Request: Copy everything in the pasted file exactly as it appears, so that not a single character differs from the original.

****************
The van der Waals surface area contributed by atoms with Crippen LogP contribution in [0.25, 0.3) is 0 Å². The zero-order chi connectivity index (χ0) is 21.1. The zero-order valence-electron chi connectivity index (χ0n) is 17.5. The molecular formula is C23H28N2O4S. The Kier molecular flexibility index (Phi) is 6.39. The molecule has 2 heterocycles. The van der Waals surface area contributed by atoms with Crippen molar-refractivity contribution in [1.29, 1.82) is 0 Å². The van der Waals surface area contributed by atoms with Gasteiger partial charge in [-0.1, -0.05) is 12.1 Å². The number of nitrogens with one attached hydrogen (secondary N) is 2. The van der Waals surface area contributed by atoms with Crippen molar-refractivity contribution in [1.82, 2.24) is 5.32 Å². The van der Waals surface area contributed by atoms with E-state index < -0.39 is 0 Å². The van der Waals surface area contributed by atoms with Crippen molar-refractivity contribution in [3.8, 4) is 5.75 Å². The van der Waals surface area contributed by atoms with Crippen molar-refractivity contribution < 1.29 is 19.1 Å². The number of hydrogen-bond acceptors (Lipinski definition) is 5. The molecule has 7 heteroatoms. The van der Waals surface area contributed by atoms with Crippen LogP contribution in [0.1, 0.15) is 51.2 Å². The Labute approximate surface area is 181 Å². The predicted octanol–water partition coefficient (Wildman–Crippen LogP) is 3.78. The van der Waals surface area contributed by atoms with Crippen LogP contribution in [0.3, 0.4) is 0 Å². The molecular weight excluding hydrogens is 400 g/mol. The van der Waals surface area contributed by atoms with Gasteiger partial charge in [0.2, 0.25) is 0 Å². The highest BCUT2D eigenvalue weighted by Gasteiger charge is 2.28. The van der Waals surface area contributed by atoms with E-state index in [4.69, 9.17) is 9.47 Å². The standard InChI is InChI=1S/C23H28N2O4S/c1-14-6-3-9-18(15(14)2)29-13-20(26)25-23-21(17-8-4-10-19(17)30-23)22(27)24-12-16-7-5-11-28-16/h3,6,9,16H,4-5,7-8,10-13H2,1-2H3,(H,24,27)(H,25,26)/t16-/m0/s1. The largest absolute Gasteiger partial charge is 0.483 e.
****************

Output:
The van der Waals surface area contributed by atoms with Crippen LogP contribution in [0.25, 0.3) is 0 Å². The zero-order chi connectivity index (χ0) is 21.1. The zero-order valence-electron chi connectivity index (χ0n) is 17.5. The molecular formula is C23H28N2O4S. The Kier molecular flexibility index (Phi) is 6.39. The molecule has 2 heterocycles. The van der Waals surface area contributed by atoms with Crippen molar-refractivity contribution in [1.29, 1.82) is 0 Å². The van der Waals surface area contributed by atoms with Gasteiger partial charge in [-0.1, -0.05) is 12.1 Å². The number of nitrogens with one attached hydrogen (secondary N) is 2. The van der Waals surface area contributed by atoms with Crippen molar-refractivity contribution in [1.82, 2.24) is 5.32 Å². The van der Waals surface area contributed by atoms with E-state index < -0.39 is 0 Å². The van der Waals surface area contributed by atoms with Crippen molar-refractivity contribution in [3.8, 4) is 5.75 Å². The van der Waals surface area contributed by atoms with Crippen molar-refractivity contribution < 1.29 is 19.1 Å². The number of hydrogen-bond acceptors (Lipinski definition) is 5. The molecule has 7 heteroatoms. The van der Waals surface area contributed by atoms with Crippen LogP contribution in [0.1, 0.15) is 51.2 Å². The Labute approximate surface area is 181 Å². The predicted octanol–water partition coefficient (Wildman–Crippen LogP) is 3.78. The van der Waals surface area contributed by atoms with Crippen LogP contribution in [0.3, 0.4) is 0 Å². The molecular weight excluding hydrogens is 400 g/mol. The van der Waals surface area contributed by atoms with Gasteiger partial charge in [0.2, 0.25) is 0 Å². The highest BCUT2D eigenvalue weighted by Gasteiger charge is 2.28. The van der Waals surface area contributed by atoms with E-state index in [4.69, 9.17) is 9.47 Å². The standard InChI is InChI=1S/C23H28N2O4S/c1-14-6-3-9-18(15(14)2)29-13-20(26)25-23-21(17-8-4-10-19(17)30-23)22(27)24-12-16-7-5-11-28-16/h3,6,9,16H,4-5,7-8,10-13H2,1-2H3,(H,24,27)(H,25,26)/t16-/m0/s1. The largest absolute Gasteiger partial charge is 0.483 e.